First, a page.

Normanton - General

Policing the Community is about Police in the community

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There is only one certain thing about policing the Normanton and Arboretum wards in Derby, and that is the level of unpredictability. As with the majority of deprived inner city areas it has a relatively high crime rate, and a reputation that draws upon people’s prejudices and perceptions. The paradox is that, taking into account the high level of the transient population, the extreme range of cultures and languages, the high percentage of new communities, and extent of relative poverty, then it is a surprise that the crime rate is not significantly higher.

So how do you police an area like this? Surely they are constantly arresting people, and managing Home Office bureaucracy?

There are 2 Safer Neighbourhood Teams (SNT) which operate from the Pear Tree Police Station under the leadership of Inspector Richard Keene. One for Normanton, and one for Rose Hill ( principally Arboretum Ward). The purpose of the SNT is to work closely with the community and be the visible part of the Police service and operate in a way which demonstrates pragmatism, and supportive co-operation. Whilst there are many police activities that are resourced by the Derbyshire Constabulary ( e.g. co-ordinated investigations, serious crimes, etc) the daily human interaction, and the predominant public face that drives the perception of the Police is the SNT.

I had the opportunity to go out “on the beat” with the local Police officers on 5 occasions including one focussed on their approach to prostitution in the area.  I wanted to get a sense of how the Police operate in this area, and deal with the variety of issues that they are confronted with.

During my time out with PC Rich Barker, we went to the house of an elderly man who had been complaining about perceived intimidation from others, and a feeling of anxiety. Rich had met this man before, and was aware that he had suffered some form of trauma to his skull in the past, and had mental health issues. We were both invited in to his small ground floor flat; he sat on his bed, and he explained his problem. The story was slightly confused, he was talking of strange characters, and explaining about problems with his medication; he also revealed that he carried a knife to defend himself. Rich was listening carefully, trying to assess, and conclude as to how much of what he was describing was true, how much was a result of general confusion, what he should recommend to this man, and what other action he should take. Should he be heavy-handed about the knife, or give him a friendly warning? This man was unquestionably a vulnerable adult; Rich asked questions about his social care, and options for other support. He advised him and gave him comforting words. He took notes, and agreed to make some calls on this man’s behalf. He would return again in a few days to follow-up.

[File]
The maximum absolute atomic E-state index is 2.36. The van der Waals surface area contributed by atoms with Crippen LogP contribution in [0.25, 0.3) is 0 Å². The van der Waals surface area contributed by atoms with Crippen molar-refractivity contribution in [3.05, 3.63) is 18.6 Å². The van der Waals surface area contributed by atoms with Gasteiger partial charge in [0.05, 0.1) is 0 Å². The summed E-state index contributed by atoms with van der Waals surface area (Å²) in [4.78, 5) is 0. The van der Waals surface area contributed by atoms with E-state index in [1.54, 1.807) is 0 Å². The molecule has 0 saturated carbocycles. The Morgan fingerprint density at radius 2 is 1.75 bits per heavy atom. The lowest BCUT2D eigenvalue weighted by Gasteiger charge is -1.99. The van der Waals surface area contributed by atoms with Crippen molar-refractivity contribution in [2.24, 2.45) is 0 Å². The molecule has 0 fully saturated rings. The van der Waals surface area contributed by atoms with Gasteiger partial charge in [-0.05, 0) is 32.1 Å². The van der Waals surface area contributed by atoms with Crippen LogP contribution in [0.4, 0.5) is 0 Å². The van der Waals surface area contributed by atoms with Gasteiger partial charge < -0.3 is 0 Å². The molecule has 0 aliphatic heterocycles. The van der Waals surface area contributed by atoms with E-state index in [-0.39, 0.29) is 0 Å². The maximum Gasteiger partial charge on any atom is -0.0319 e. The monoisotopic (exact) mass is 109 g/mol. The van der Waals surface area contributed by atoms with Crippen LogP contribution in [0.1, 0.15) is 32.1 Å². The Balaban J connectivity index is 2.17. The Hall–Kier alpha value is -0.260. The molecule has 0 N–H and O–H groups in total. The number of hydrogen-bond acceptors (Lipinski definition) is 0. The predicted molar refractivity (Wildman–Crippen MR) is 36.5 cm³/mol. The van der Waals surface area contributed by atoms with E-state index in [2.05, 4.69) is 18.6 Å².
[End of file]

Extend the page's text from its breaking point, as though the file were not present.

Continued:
Later on, he received a call from the station; a complaint from a local resident about disruption from drunks on Mount Street. It was not clear what the problem was, the description suggested that it might be a significant disturbance. When we arrived it was 5 people sitting on the wall, 4 men and a woman, from the local hostel, drinking and chatting. It was not clear where the friction was. Street drinking is banned in Normanton, and these people knew it, and some of them had been told before. The option existed to warn them, take their cans, and empty the contents down the drain, and be robust about the clarity of the no-drinking restrictions. The judgment call was with Rich. He could see that there was nothing to be gained by being unnecessarily officious, and that they were not causing trouble. He explained the situation calmly, and reminded them of the law, and carefully requested them to move on. The group fully understood his position, and respected that he was just doing his job. The strong implication was – don’t drink on the streets again! But in a civilized manner.

One evening I also spent time with PCSO Bakhtawar Rana and PCSO Sharanjit Mahal walking throughout the Normanton/Arboretum streets and through the park. The PCSO role is a fascinating “half-way house” between a police officer and a “good citizen”. They are fully integrated within the Police service, but don’t have the legal power of arrest. It gives them the opportunity to engage with people on a different level, and, for those who recognize the difference with a police constable, facilitates a more open dialogue.